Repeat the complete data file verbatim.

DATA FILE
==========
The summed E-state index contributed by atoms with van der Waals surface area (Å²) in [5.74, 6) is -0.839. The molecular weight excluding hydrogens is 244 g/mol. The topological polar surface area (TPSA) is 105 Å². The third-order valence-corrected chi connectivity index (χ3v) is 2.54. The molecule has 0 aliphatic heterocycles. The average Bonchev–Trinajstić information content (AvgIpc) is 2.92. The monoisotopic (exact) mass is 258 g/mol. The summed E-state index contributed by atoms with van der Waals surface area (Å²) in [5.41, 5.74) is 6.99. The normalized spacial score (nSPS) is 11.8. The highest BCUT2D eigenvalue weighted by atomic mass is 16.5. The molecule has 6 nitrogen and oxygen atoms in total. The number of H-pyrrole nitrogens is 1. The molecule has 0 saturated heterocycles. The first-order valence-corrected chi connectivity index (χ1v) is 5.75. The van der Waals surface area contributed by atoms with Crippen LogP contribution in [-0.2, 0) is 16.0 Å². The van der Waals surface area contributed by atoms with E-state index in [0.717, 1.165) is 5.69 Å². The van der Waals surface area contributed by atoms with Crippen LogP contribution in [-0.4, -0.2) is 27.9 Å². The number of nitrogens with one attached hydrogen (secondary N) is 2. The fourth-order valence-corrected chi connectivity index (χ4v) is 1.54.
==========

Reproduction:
The summed E-state index contributed by atoms with van der Waals surface area (Å²) in [5.74, 6) is -0.839. The molecular weight excluding hydrogens is 244 g/mol. The topological polar surface area (TPSA) is 105 Å². The third-order valence-corrected chi connectivity index (χ3v) is 2.54. The molecule has 0 aliphatic heterocycles. The average Bonchev–Trinajstić information content (AvgIpc) is 2.92. The monoisotopic (exact) mass is 258 g/mol. The summed E-state index contributed by atoms with van der Waals surface area (Å²) in [5.41, 5.74) is 6.99. The normalized spacial score (nSPS) is 11.8. The highest BCUT2D eigenvalue weighted by atomic mass is 16.5. The molecule has 6 nitrogen and oxygen atoms in total. The number of H-pyrrole nitrogens is 1. The molecule has 0 saturated heterocycles. The first-order valence-corrected chi connectivity index (χ1v) is 5.75. The van der Waals surface area contributed by atoms with Crippen LogP contribution in [-0.2, 0) is 16.0 Å². The van der Waals surface area contributed by atoms with E-state index in [0.717, 1.165) is 5.69 Å². The van der Waals surface area contributed by atoms with Crippen LogP contribution in [-0.4, -0.2) is 27.9 Å². The number of nitrogens with one attached hydrogen (secondary N) is 2. The fourth-order valence-corrected chi connectivity index (χ4v) is 1.54.